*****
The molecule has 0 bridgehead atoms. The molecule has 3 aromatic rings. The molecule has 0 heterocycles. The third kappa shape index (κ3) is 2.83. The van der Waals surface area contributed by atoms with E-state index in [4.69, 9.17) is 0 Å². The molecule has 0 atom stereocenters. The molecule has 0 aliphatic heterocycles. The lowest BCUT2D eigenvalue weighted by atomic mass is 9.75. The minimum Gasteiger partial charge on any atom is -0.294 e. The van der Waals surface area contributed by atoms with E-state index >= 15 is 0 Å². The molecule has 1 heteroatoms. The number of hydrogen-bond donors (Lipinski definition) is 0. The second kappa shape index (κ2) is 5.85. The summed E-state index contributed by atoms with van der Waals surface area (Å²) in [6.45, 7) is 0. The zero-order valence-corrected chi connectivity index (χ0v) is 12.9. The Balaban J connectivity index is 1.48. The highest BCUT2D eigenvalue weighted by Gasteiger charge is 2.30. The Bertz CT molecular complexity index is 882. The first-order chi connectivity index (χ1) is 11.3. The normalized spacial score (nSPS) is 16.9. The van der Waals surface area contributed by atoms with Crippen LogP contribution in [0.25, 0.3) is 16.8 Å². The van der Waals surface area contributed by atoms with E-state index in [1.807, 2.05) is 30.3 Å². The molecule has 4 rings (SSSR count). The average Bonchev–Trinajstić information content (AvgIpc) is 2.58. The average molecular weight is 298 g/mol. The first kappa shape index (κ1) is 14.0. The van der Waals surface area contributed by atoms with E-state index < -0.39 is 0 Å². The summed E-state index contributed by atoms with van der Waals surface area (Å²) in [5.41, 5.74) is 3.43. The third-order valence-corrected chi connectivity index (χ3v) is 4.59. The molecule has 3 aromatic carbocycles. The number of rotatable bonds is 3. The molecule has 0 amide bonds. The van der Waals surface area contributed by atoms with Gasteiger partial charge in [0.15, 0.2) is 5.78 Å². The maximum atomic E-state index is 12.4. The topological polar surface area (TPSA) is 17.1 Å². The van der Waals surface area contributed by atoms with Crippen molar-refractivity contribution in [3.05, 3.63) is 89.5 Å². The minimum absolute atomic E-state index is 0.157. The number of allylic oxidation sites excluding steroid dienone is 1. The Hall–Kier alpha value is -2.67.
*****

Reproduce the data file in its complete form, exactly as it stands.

The molecule has 0 bridgehead atoms. The molecule has 3 aromatic rings. The molecule has 0 heterocycles. The third kappa shape index (κ3) is 2.83. The van der Waals surface area contributed by atoms with E-state index in [4.69, 9.17) is 0 Å². The molecule has 0 atom stereocenters. The molecule has 0 aliphatic heterocycles. The lowest BCUT2D eigenvalue weighted by atomic mass is 9.75. The minimum Gasteiger partial charge on any atom is -0.294 e. The van der Waals surface area contributed by atoms with E-state index >= 15 is 0 Å². The molecule has 1 heteroatoms. The number of hydrogen-bond donors (Lipinski definition) is 0. The second kappa shape index (κ2) is 5.85. The summed E-state index contributed by atoms with van der Waals surface area (Å²) in [6.45, 7) is 0. The zero-order valence-corrected chi connectivity index (χ0v) is 12.9. The Balaban J connectivity index is 1.48. The highest BCUT2D eigenvalue weighted by Gasteiger charge is 2.30. The Bertz CT molecular complexity index is 882. The first-order chi connectivity index (χ1) is 11.3. The normalized spacial score (nSPS) is 16.9. The van der Waals surface area contributed by atoms with Crippen LogP contribution in [0.25, 0.3) is 16.8 Å². The van der Waals surface area contributed by atoms with E-state index in [1.807, 2.05) is 30.3 Å². The molecule has 4 rings (SSSR count). The average Bonchev–Trinajstić information content (AvgIpc) is 2.58. The average molecular weight is 298 g/mol. The first kappa shape index (κ1) is 14.0. The van der Waals surface area contributed by atoms with E-state index < -0.39 is 0 Å². The summed E-state index contributed by atoms with van der Waals surface area (Å²) in [5.41, 5.74) is 3.43. The third-order valence-corrected chi connectivity index (χ3v) is 4.59. The molecule has 3 aromatic carbocycles. The number of rotatable bonds is 3. The molecule has 0 amide bonds. The van der Waals surface area contributed by atoms with Gasteiger partial charge in [0.15, 0.2) is 5.78 Å². The maximum atomic E-state index is 12.4. The topological polar surface area (TPSA) is 17.1 Å². The van der Waals surface area contributed by atoms with Crippen molar-refractivity contribution in [3.05, 3.63) is 89.5 Å². The minimum absolute atomic E-state index is 0.157. The number of allylic oxidation sites excluding steroid dienone is 1. The Hall–Kier alpha value is -2.67.